The Preservation Hall Band performed here at Purdue yesterday. Preservation
Hall, as you know, is hailed by many to be the birthplace and the sanctuary of Jazz in its original form.
Preservation Hall is an institution that hosted the best Jazzmen (Louis Armstrong,
Buddy Holden) and women (Sweet Emma Barret, Dee dee Pierce..)and it
has now become the symbol of the rebirth of New-Orleans as the city resumes the rebuilding process.
Located at the corner of St-Peters St and Bourbon St in the French
Quarter, Preservation Hall is just a small room where the
audience sits on the floor and appreciates jazz played in its purest
Three of the band members, John Brunious (trumpet), Walter Payton (Bass)
and Carl Leblanc (banjo) lost their homes during Hurricane Katrina.
Despite the absence of electricity and water pressure at 30% in their
own homes, the band is still touring. They had the whole crowd weeping
while playing "Do you know what it means to miss New-Orleans" (see
video) and they got them dancing and singing to "when the saints go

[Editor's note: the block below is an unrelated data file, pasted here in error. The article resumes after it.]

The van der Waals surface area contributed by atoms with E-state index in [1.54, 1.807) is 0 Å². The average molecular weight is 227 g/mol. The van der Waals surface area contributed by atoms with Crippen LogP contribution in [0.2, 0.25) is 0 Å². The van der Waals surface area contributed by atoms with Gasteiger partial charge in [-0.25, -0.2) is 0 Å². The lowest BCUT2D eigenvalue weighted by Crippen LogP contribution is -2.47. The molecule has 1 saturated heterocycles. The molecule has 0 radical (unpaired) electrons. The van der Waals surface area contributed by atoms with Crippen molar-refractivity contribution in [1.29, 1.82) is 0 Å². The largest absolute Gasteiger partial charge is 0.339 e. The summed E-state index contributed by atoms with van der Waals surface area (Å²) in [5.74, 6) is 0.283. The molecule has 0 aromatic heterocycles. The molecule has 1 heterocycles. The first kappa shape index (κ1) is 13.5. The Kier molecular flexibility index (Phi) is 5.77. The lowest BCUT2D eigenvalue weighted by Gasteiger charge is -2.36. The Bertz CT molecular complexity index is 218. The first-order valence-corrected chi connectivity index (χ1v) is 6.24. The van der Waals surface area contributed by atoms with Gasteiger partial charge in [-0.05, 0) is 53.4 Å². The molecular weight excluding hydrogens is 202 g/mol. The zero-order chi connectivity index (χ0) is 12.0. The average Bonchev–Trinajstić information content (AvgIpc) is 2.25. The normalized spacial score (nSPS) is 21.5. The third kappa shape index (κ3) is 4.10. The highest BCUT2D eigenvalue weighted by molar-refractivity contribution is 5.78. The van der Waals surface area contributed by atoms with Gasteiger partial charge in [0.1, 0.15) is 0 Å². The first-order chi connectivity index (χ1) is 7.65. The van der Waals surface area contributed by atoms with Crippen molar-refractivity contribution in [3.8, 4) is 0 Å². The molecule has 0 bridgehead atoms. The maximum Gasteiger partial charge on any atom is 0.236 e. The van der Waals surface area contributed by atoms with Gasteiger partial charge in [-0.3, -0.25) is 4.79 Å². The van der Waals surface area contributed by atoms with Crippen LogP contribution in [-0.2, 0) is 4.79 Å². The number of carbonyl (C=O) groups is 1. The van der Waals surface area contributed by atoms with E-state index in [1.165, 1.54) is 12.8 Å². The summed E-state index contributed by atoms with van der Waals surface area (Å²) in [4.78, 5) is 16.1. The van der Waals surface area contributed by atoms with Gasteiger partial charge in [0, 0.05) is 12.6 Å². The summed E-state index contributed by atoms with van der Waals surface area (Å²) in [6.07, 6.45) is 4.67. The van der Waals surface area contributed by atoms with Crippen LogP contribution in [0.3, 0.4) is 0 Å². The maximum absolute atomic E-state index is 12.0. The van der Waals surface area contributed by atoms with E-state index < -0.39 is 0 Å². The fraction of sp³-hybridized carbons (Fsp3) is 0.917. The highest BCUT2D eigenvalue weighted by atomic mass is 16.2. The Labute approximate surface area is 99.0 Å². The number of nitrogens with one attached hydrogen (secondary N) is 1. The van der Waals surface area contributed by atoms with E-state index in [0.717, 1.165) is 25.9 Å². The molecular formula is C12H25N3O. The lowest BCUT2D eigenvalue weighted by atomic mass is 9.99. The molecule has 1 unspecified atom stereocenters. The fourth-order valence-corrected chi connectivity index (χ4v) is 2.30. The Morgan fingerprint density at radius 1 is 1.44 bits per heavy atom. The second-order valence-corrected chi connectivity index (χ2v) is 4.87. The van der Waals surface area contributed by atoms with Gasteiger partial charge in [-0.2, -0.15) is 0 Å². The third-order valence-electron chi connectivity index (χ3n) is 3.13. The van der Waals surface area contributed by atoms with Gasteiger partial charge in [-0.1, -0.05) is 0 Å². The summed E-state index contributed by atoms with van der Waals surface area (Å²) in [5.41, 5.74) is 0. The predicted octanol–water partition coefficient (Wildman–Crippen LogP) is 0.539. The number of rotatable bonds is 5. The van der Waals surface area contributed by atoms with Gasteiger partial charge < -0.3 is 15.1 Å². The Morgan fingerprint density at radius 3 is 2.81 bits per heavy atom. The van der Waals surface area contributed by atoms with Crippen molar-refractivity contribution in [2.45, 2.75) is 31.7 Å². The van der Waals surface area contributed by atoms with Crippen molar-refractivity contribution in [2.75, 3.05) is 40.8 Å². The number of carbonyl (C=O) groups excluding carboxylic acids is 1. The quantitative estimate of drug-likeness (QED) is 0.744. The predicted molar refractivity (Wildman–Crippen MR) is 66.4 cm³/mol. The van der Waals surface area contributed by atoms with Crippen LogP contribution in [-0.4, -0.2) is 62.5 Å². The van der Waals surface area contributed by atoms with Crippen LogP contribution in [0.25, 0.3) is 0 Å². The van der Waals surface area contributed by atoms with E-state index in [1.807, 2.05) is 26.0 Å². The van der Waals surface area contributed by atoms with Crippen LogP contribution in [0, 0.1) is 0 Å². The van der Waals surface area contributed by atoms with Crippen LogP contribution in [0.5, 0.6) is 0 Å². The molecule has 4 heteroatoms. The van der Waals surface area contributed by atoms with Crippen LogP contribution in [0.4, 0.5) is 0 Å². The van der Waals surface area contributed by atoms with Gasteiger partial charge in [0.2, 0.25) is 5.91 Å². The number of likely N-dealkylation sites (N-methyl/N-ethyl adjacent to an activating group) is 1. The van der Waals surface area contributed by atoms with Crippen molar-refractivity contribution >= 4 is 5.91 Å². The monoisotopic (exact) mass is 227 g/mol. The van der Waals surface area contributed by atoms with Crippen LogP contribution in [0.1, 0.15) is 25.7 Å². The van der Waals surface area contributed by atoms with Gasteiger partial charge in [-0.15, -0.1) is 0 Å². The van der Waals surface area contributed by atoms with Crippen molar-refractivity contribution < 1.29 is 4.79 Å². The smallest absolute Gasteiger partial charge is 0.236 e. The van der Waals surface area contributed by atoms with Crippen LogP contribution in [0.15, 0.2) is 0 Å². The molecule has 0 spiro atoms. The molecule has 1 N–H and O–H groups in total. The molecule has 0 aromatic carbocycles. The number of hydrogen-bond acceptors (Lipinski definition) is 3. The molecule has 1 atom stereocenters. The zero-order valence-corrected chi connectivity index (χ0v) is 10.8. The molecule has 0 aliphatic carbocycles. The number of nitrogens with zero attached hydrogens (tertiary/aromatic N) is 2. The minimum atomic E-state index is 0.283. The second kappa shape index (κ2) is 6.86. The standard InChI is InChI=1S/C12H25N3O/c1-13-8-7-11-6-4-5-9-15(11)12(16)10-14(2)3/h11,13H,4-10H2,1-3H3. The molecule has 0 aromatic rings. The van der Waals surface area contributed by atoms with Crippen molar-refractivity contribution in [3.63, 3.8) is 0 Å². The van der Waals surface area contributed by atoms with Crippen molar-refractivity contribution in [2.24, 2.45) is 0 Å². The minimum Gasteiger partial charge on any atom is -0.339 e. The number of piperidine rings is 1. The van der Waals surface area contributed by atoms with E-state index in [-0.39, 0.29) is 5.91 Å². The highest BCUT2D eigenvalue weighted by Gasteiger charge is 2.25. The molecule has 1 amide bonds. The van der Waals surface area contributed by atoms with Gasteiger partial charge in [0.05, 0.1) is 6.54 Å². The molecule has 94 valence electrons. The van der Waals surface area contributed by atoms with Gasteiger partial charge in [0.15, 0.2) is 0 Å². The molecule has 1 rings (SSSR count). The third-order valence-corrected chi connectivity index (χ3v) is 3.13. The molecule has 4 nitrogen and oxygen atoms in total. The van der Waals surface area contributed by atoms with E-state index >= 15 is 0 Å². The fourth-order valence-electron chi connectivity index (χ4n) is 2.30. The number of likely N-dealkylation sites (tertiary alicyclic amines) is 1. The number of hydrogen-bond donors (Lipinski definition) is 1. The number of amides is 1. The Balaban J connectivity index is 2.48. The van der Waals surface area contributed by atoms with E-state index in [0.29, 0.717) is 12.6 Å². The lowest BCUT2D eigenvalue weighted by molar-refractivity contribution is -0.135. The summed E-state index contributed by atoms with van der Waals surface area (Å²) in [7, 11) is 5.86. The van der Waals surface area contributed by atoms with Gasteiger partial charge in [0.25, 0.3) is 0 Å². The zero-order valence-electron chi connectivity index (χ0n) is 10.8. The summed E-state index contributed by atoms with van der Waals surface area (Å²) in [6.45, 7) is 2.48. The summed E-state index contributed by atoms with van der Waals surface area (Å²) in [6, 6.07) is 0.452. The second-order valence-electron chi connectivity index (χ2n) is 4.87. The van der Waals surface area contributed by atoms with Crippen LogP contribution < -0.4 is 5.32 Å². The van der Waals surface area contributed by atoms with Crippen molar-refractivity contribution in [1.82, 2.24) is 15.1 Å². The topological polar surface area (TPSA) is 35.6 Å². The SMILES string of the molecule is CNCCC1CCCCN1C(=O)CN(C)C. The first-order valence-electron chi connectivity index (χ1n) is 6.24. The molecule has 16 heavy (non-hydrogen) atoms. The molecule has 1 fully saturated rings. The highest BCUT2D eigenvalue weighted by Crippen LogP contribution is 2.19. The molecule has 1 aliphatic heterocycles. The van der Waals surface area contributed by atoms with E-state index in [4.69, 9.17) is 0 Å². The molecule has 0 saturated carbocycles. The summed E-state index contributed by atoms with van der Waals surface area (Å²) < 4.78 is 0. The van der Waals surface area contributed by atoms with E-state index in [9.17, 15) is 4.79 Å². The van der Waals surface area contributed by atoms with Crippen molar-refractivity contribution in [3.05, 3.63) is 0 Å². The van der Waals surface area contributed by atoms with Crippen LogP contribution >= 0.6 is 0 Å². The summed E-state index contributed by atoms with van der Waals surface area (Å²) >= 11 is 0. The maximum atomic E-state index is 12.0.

I was singing along as well but with the malagasy lyrics to this song.
Why ? Because the whole theme of the night was about honoring home,wherever it might be. The band is away from their N-O home but they take it with them and as Clint the vocalist said "share it with everyone at each concert."
So play the song, clap your hand in rythm and sing with me in Malagasy:
" Rehefa any an-danitra any reo olona marobe-e-e-e-e,
tsy mijalyna hoe noana izy ireo
fa akaikin'An-dria-manitra ..."
(thanks harinjaka for the correct lyrics :) )
The Preservation Hall Band may not be the best jazz band in the
world at the moment (although Rickie Monie and Co. would give any band a run for
their money) but it surely is one of the most important. If you
need one more reason to watch them, make sure you catch Walter "Teddy Bear"
Payton sing and shake to "shake that thing" : he looks just like "Balu"
the bear in the Jungle book.